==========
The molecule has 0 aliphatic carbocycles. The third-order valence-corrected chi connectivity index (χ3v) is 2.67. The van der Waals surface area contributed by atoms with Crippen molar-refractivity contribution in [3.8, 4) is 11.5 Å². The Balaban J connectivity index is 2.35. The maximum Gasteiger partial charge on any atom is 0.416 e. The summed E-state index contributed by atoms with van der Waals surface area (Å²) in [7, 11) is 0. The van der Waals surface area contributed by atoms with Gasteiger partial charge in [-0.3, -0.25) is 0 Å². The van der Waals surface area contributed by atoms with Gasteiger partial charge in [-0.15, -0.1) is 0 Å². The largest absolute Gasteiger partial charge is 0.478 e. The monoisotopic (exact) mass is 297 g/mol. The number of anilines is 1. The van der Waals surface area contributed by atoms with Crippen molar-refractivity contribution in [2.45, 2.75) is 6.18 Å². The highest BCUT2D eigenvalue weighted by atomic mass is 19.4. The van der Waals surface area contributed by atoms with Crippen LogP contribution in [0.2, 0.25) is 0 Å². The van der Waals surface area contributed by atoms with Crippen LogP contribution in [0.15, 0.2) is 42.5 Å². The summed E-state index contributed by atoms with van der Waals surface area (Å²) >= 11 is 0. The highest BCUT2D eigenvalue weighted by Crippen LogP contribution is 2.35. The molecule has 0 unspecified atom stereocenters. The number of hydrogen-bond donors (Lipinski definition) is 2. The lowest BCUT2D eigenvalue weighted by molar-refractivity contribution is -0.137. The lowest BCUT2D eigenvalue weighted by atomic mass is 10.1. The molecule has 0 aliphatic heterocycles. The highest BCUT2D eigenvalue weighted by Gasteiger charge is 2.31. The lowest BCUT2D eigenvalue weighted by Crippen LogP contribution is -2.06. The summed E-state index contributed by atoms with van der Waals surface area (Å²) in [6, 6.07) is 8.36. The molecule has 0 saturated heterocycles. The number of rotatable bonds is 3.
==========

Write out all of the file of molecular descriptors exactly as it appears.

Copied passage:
The molecule has 0 aliphatic carbocycles. The third-order valence-corrected chi connectivity index (χ3v) is 2.67. The van der Waals surface area contributed by atoms with Crippen molar-refractivity contribution in [3.8, 4) is 11.5 Å². The Balaban J connectivity index is 2.35. The maximum Gasteiger partial charge on any atom is 0.416 e. The summed E-state index contributed by atoms with van der Waals surface area (Å²) in [7, 11) is 0. The van der Waals surface area contributed by atoms with Gasteiger partial charge in [-0.3, -0.25) is 0 Å². The van der Waals surface area contributed by atoms with Gasteiger partial charge in [-0.15, -0.1) is 0 Å². The largest absolute Gasteiger partial charge is 0.478 e. The monoisotopic (exact) mass is 297 g/mol. The number of anilines is 1. The van der Waals surface area contributed by atoms with Crippen molar-refractivity contribution in [2.45, 2.75) is 6.18 Å². The highest BCUT2D eigenvalue weighted by atomic mass is 19.4. The van der Waals surface area contributed by atoms with Crippen LogP contribution in [0.2, 0.25) is 0 Å². The van der Waals surface area contributed by atoms with Crippen LogP contribution in [0.15, 0.2) is 42.5 Å². The summed E-state index contributed by atoms with van der Waals surface area (Å²) >= 11 is 0. The highest BCUT2D eigenvalue weighted by Crippen LogP contribution is 2.35. The molecule has 0 unspecified atom stereocenters. The number of hydrogen-bond donors (Lipinski definition) is 2. The lowest BCUT2D eigenvalue weighted by molar-refractivity contribution is -0.137. The lowest BCUT2D eigenvalue weighted by atomic mass is 10.1. The molecule has 0 aliphatic heterocycles. The highest BCUT2D eigenvalue weighted by Gasteiger charge is 2.31. The lowest BCUT2D eigenvalue weighted by Crippen LogP contribution is -2.06. The summed E-state index contributed by atoms with van der Waals surface area (Å²) in [6, 6.07) is 8.36. The molecule has 0 saturated heterocycles. The number of rotatable bonds is 3.